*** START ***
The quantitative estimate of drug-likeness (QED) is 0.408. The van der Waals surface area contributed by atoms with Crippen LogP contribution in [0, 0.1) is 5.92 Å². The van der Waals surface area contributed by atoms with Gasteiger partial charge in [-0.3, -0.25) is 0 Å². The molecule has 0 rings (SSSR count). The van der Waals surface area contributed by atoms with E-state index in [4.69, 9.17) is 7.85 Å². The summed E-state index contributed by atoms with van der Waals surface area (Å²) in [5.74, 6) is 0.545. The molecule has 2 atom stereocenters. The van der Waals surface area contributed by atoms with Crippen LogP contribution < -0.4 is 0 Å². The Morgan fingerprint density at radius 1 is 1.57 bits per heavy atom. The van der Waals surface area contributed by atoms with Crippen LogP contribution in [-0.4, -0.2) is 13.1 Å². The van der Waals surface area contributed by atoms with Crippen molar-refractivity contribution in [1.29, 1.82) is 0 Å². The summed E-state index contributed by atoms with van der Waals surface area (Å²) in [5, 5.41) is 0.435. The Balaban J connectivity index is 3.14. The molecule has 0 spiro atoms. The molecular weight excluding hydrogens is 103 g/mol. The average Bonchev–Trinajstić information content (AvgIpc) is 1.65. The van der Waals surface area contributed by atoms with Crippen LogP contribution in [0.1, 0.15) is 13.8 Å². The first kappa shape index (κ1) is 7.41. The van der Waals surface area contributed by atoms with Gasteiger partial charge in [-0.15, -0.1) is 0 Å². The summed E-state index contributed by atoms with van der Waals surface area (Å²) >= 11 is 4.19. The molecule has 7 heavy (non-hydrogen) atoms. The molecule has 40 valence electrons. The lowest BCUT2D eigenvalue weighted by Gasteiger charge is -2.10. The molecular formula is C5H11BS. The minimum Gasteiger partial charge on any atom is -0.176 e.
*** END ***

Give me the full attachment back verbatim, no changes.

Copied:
The quantitative estimate of drug-likeness (QED) is 0.408. The van der Waals surface area contributed by atoms with Crippen LogP contribution in [0, 0.1) is 5.92 Å². The van der Waals surface area contributed by atoms with Gasteiger partial charge in [-0.3, -0.25) is 0 Å². The molecule has 0 rings (SSSR count). The van der Waals surface area contributed by atoms with E-state index in [4.69, 9.17) is 7.85 Å². The summed E-state index contributed by atoms with van der Waals surface area (Å²) in [5.74, 6) is 0.545. The molecule has 2 atom stereocenters. The van der Waals surface area contributed by atoms with Crippen LogP contribution < -0.4 is 0 Å². The Morgan fingerprint density at radius 1 is 1.57 bits per heavy atom. The van der Waals surface area contributed by atoms with Crippen LogP contribution in [-0.4, -0.2) is 13.1 Å². The van der Waals surface area contributed by atoms with Crippen molar-refractivity contribution in [1.29, 1.82) is 0 Å². The summed E-state index contributed by atoms with van der Waals surface area (Å²) in [5, 5.41) is 0.435. The Balaban J connectivity index is 3.14. The molecule has 0 spiro atoms. The molecular weight excluding hydrogens is 103 g/mol. The average Bonchev–Trinajstić information content (AvgIpc) is 1.65. The van der Waals surface area contributed by atoms with Crippen LogP contribution in [0.1, 0.15) is 13.8 Å². The first kappa shape index (κ1) is 7.41. The van der Waals surface area contributed by atoms with Gasteiger partial charge in [-0.15, -0.1) is 0 Å². The summed E-state index contributed by atoms with van der Waals surface area (Å²) >= 11 is 4.19. The molecule has 7 heavy (non-hydrogen) atoms. The molecule has 40 valence electrons. The lowest BCUT2D eigenvalue weighted by Gasteiger charge is -2.10. The molecular formula is C5H11BS. The minimum Gasteiger partial charge on any atom is -0.176 e.